. . . in fact recently RIRKRIT TIRAVANiJ’S newest project – a – kind of study/work/gathering studio/house/garden in THAILAND was profiled in The New York Times Style Magazine – DESIGN SPRING 2008. Page 128.

“The Thai artist Rirkrit Tiravanija’s latest project – a house in Chiang Mai – was a group effort with singular results. Alix Browne pays a social call. PHOTOGRAPHY BY Jason Schmidt.”

Rirkrit NYT # 1


the article begins: . . . “As an artist, Tiravanija is a catlyst for human interaction; his work revolves playfully around things food, music and, more often than not, architecture. In 1977 he recreated Philip Johnson’s Glass House at half-scale and installed it in the sculpture garden of the Museum of Modern Art as an art studio for children. Two years later, he created a full-scale replica of his own East Village apartment at Gaven brown’s Enterprise on West 15th Street, complete with a bedroom and a working kitchen and bathroom.. The “apartment” was open 24 hours a day to anyone who cared to stop by for a home-cooked meal, a nap or shower.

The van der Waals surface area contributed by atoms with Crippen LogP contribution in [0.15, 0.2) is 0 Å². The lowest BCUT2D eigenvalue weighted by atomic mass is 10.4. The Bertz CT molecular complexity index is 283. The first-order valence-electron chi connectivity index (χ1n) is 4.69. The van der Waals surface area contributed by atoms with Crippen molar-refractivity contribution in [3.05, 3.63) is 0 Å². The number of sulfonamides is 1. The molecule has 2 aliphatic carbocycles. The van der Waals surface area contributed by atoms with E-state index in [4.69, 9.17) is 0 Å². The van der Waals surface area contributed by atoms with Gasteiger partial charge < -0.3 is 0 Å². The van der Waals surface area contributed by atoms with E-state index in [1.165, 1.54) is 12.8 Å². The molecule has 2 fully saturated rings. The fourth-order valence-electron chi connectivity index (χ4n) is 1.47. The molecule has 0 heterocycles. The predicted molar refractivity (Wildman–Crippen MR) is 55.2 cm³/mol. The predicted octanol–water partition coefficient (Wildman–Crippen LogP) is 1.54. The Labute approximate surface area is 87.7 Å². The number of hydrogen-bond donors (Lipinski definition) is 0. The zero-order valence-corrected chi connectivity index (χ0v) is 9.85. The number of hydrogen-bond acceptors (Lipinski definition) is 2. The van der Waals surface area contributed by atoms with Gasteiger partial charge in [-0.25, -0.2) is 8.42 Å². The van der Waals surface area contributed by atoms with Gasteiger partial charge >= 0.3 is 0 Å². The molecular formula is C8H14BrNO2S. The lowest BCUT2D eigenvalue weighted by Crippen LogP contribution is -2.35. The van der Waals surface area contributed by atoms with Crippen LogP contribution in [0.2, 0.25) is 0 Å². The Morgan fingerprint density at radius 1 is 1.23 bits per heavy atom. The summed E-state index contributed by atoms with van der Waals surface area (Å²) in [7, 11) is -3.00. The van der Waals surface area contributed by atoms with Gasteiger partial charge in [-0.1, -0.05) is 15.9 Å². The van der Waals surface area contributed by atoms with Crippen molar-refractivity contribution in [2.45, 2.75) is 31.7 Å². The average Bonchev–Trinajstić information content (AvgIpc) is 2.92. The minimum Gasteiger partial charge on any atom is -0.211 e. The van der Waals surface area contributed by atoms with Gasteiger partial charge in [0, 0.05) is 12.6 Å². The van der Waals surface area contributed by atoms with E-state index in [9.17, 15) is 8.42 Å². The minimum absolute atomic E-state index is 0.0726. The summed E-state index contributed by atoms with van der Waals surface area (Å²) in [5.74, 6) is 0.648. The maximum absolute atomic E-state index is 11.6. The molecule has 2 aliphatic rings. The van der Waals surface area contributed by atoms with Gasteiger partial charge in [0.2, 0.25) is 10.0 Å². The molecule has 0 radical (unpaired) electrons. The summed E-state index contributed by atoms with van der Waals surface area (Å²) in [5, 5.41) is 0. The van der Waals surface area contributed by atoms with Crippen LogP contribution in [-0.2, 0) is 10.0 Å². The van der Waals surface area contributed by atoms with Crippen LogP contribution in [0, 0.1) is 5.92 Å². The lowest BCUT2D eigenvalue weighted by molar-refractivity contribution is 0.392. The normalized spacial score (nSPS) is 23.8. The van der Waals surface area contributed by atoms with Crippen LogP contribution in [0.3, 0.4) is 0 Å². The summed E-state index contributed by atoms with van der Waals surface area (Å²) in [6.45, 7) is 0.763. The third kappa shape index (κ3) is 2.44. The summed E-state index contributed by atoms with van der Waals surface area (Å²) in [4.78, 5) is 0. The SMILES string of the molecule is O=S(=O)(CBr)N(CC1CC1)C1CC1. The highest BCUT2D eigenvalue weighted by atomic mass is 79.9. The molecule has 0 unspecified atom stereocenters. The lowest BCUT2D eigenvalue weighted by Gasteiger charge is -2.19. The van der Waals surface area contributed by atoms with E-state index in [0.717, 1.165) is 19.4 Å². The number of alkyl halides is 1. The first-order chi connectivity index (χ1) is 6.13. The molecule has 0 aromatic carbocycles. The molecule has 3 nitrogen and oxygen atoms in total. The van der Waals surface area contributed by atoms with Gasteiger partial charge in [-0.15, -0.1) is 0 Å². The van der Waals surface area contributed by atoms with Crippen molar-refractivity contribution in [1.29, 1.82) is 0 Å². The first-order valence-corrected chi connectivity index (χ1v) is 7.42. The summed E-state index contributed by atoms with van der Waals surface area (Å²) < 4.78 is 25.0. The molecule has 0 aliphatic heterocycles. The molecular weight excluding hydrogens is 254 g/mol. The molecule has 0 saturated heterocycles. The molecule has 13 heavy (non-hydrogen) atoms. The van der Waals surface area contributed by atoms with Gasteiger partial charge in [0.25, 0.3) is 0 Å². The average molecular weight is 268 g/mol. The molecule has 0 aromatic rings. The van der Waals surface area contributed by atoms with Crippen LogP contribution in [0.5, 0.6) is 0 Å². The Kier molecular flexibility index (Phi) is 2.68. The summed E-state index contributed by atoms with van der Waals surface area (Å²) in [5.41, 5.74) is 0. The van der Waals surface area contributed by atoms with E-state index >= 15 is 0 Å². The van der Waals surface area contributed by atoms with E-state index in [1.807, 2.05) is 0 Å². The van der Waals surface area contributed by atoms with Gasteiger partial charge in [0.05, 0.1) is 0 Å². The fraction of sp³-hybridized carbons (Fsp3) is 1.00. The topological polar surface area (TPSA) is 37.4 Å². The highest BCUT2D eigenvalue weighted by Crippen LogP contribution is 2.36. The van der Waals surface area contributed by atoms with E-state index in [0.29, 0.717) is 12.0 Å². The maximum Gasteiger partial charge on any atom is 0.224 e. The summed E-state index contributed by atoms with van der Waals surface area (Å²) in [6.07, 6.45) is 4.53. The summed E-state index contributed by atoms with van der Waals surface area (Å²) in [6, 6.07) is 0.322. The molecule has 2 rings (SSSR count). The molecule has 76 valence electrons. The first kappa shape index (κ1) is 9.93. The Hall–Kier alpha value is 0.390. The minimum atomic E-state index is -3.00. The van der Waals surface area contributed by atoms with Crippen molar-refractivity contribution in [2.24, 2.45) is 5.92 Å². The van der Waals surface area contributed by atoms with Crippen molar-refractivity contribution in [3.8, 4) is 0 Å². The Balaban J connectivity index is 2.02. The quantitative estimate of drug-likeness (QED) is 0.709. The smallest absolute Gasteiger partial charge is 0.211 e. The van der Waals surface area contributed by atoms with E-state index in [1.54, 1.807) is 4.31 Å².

And when he recently decided to build a house for himself, his wife, the photographer Antoinette Aurell, and Aurell’s two teenage children, this too was an exercise in the value of human interaction – or what the French theorist and curator Nicolas Bourriaud has coined “relational aesthetics”. . . .

and ends with a quote from architect Neil Logan, (who describes his role in the house as “design development”): . . . “It was really about all parties trying to work out a problem together. Maybe that’s the nice thing about relational aesthetics. It’s the opposite of a vision rendered. It’s a collaborative thing that no one person could predict.”